The Veela Café was just off the major intersection of the original downtown. The buildings were old brick and masonry from the days when Port Angeles was a thriving customs port exporting lumber and minerals from the hills. The customhouse had long since moved, the lumber was protected forest, and the minerals were mostly gone, so the businesses that now occupied the old buildings ranged from the traditional to the bizarre. My little coffeehouse was sandwiched between a fancy seafood restaurant and a shop that catered to fans of the Twilight books and films. Across the street was the venerable Lincoln Theater—now showing second-run films and community production plays—cheek by jowl with a Chinese restaurant of the red-paint-andgilt-trim school. The eclectic collection made me smile a little even though the businesses were outnumbered by For Lease signs. County seat or not, Port Angeles, like a lot of towns on the Peninsula, was struggling under the unstable economy. It was a little depressing. By the time I’d finished eating, I was more than ready to head into the hills and look for the house. The ghost images in the corners of my eyes were growing dimmer and that worried me. While phantoms do fade over time or simply go away, they rarely do so at such a discernible rate of decay; they either linger and dwindle or they go completely in one fell moment.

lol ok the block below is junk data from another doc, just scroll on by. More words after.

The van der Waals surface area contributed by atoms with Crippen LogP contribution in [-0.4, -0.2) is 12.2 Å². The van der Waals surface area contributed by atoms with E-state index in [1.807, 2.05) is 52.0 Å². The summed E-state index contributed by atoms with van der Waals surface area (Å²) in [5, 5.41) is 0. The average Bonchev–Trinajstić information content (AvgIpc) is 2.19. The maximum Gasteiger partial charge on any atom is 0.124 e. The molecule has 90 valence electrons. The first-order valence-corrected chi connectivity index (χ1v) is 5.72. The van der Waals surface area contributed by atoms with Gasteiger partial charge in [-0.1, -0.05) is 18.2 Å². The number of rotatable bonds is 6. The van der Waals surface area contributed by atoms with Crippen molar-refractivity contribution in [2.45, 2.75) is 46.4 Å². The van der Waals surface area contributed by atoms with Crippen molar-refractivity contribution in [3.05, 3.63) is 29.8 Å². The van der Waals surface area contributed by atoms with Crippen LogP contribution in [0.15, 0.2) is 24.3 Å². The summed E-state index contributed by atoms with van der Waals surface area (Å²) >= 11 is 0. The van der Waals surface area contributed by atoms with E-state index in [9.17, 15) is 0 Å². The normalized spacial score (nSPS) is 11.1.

Anxious to find an explanation for the vanishing spirits, I cleared up quickly. Then I put my notes and the ferret away, returned to the Rover, and pointed it up the road to Lake Crescent.

FIVE

Highway 101 hadn’t changed since I’d driven up and down it a few days earlier, but I found myself alert for signs of the strange and ghostly. Not that they would be easy to spot through the glass and steel of the truck, but I felt unsettled by what I’d seen so far and the information I’d gathered. I kept expecting something else weird to happen.